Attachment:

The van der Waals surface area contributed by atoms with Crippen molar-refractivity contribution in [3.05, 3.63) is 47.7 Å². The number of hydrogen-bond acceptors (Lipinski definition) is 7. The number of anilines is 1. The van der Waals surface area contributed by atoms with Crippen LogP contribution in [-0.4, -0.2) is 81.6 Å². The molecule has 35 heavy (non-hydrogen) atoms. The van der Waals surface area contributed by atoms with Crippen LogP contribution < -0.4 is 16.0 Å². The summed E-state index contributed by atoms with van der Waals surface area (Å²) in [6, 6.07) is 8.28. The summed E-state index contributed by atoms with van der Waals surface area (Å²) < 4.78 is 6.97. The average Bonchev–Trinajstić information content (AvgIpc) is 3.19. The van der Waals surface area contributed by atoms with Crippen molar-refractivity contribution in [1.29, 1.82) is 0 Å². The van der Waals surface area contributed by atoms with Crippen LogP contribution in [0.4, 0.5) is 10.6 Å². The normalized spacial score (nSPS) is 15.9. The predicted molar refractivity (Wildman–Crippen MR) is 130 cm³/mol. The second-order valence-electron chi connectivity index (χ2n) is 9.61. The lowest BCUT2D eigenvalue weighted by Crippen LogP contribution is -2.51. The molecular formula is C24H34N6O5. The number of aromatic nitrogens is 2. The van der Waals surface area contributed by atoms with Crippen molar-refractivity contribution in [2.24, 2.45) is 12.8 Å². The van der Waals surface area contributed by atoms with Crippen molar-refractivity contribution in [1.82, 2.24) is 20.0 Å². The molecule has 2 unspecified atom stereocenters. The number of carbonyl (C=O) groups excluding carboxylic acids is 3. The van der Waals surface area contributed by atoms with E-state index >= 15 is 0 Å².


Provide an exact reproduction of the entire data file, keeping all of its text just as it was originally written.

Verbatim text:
The van der Waals surface area contributed by atoms with Crippen molar-refractivity contribution in [3.05, 3.63) is 47.7 Å². The number of hydrogen-bond acceptors (Lipinski definition) is 7. The number of anilines is 1. The van der Waals surface area contributed by atoms with Crippen LogP contribution in [-0.4, -0.2) is 81.6 Å². The molecule has 35 heavy (non-hydrogen) atoms. The van der Waals surface area contributed by atoms with Crippen LogP contribution < -0.4 is 16.0 Å². The summed E-state index contributed by atoms with van der Waals surface area (Å²) in [6, 6.07) is 8.28. The summed E-state index contributed by atoms with van der Waals surface area (Å²) < 4.78 is 6.97. The average Bonchev–Trinajstić information content (AvgIpc) is 3.19. The van der Waals surface area contributed by atoms with Crippen molar-refractivity contribution in [1.29, 1.82) is 0 Å². The van der Waals surface area contributed by atoms with Crippen LogP contribution in [0.4, 0.5) is 10.6 Å². The normalized spacial score (nSPS) is 15.9. The predicted molar refractivity (Wildman–Crippen MR) is 130 cm³/mol. The second-order valence-electron chi connectivity index (χ2n) is 9.61. The lowest BCUT2D eigenvalue weighted by Crippen LogP contribution is -2.51. The molecular formula is C24H34N6O5. The number of aromatic nitrogens is 2. The van der Waals surface area contributed by atoms with Crippen molar-refractivity contribution in [2.24, 2.45) is 12.8 Å². The van der Waals surface area contributed by atoms with Crippen molar-refractivity contribution in [1.82, 2.24) is 20.0 Å². The molecule has 2 unspecified atom stereocenters. The number of carbonyl (C=O) groups excluding carboxylic acids is 3. The van der Waals surface area contributed by atoms with E-state index >= 15 is 0 Å².